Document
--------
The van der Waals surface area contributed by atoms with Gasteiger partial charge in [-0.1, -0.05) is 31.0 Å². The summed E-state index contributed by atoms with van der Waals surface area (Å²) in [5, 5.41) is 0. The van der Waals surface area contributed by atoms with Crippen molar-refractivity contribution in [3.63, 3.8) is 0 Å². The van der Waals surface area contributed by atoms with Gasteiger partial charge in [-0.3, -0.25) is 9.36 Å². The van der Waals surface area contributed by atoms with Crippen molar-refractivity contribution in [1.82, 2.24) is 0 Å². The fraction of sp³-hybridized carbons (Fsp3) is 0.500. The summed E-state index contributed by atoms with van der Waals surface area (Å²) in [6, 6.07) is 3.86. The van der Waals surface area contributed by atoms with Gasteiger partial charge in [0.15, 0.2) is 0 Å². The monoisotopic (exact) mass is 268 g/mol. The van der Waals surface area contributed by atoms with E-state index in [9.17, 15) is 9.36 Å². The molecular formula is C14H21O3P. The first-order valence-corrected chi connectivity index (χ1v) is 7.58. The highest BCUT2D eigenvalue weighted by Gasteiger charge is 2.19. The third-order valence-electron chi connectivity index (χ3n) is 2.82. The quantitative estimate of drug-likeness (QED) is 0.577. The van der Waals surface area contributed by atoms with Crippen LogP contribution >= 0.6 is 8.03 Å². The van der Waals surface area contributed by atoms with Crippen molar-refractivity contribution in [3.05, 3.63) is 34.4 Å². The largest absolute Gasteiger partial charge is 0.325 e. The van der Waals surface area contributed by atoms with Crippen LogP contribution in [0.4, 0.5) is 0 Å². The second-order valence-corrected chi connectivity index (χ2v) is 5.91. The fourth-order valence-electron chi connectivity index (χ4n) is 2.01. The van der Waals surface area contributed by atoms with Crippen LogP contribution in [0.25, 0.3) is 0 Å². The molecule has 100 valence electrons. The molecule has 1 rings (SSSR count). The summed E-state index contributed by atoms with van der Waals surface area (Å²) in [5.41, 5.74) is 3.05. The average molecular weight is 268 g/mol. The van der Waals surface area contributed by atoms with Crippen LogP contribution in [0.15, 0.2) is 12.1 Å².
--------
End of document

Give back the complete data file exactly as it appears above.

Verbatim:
The van der Waals surface area contributed by atoms with Gasteiger partial charge in [-0.1, -0.05) is 31.0 Å². The summed E-state index contributed by atoms with van der Waals surface area (Å²) in [5, 5.41) is 0. The van der Waals surface area contributed by atoms with Crippen molar-refractivity contribution in [3.63, 3.8) is 0 Å². The van der Waals surface area contributed by atoms with Gasteiger partial charge in [-0.3, -0.25) is 9.36 Å². The van der Waals surface area contributed by atoms with Crippen molar-refractivity contribution in [1.82, 2.24) is 0 Å². The fraction of sp³-hybridized carbons (Fsp3) is 0.500. The summed E-state index contributed by atoms with van der Waals surface area (Å²) in [6, 6.07) is 3.86. The van der Waals surface area contributed by atoms with Gasteiger partial charge in [0.15, 0.2) is 0 Å². The monoisotopic (exact) mass is 268 g/mol. The van der Waals surface area contributed by atoms with E-state index in [9.17, 15) is 9.36 Å². The molecular formula is C14H21O3P. The first-order valence-corrected chi connectivity index (χ1v) is 7.58. The highest BCUT2D eigenvalue weighted by Gasteiger charge is 2.19. The third-order valence-electron chi connectivity index (χ3n) is 2.82. The quantitative estimate of drug-likeness (QED) is 0.577. The van der Waals surface area contributed by atoms with Crippen LogP contribution >= 0.6 is 8.03 Å². The van der Waals surface area contributed by atoms with Crippen molar-refractivity contribution in [3.05, 3.63) is 34.4 Å². The largest absolute Gasteiger partial charge is 0.325 e. The van der Waals surface area contributed by atoms with Crippen LogP contribution in [0.4, 0.5) is 0 Å². The second-order valence-corrected chi connectivity index (χ2v) is 5.91. The fourth-order valence-electron chi connectivity index (χ4n) is 2.01. The van der Waals surface area contributed by atoms with Crippen LogP contribution in [0.25, 0.3) is 0 Å². The molecule has 100 valence electrons. The molecule has 1 rings (SSSR count). The summed E-state index contributed by atoms with van der Waals surface area (Å²) in [5.41, 5.74) is 3.05. The average molecular weight is 268 g/mol. The van der Waals surface area contributed by atoms with Crippen LogP contribution in [0.15, 0.2) is 12.1 Å².